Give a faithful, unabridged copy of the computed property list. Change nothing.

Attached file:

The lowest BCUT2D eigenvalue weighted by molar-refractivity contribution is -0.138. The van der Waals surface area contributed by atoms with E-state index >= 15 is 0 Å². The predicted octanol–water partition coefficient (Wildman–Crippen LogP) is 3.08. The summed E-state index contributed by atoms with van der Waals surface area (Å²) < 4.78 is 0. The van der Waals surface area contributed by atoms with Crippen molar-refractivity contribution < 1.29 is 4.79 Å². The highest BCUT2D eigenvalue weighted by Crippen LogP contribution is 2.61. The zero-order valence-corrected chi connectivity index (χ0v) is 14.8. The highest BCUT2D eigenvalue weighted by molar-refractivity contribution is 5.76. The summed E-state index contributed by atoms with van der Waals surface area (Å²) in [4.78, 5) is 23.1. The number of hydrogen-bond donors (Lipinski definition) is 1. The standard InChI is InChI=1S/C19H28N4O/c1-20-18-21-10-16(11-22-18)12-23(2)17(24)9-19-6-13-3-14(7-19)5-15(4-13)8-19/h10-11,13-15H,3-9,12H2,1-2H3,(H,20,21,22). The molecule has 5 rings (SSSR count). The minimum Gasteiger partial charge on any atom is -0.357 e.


The lowest BCUT2D eigenvalue weighted by molar-refractivity contribution is -0.138. The van der Waals surface area contributed by atoms with E-state index >= 15 is 0 Å². The predicted octanol–water partition coefficient (Wildman–Crippen LogP) is 3.08. The summed E-state index contributed by atoms with van der Waals surface area (Å²) < 4.78 is 0. The van der Waals surface area contributed by atoms with Crippen molar-refractivity contribution < 1.29 is 4.79 Å². The highest BCUT2D eigenvalue weighted by Crippen LogP contribution is 2.61. The zero-order valence-corrected chi connectivity index (χ0v) is 14.8. The highest BCUT2D eigenvalue weighted by molar-refractivity contribution is 5.76. The summed E-state index contributed by atoms with van der Waals surface area (Å²) in [4.78, 5) is 23.1. The number of hydrogen-bond donors (Lipinski definition) is 1. The standard InChI is InChI=1S/C19H28N4O/c1-20-18-21-10-16(11-22-18)12-23(2)17(24)9-19-6-13-3-14(7-19)5-15(4-13)8-19/h10-11,13-15H,3-9,12H2,1-2H3,(H,20,21,22). The molecule has 5 rings (SSSR count). The minimum Gasteiger partial charge on any atom is -0.357 e.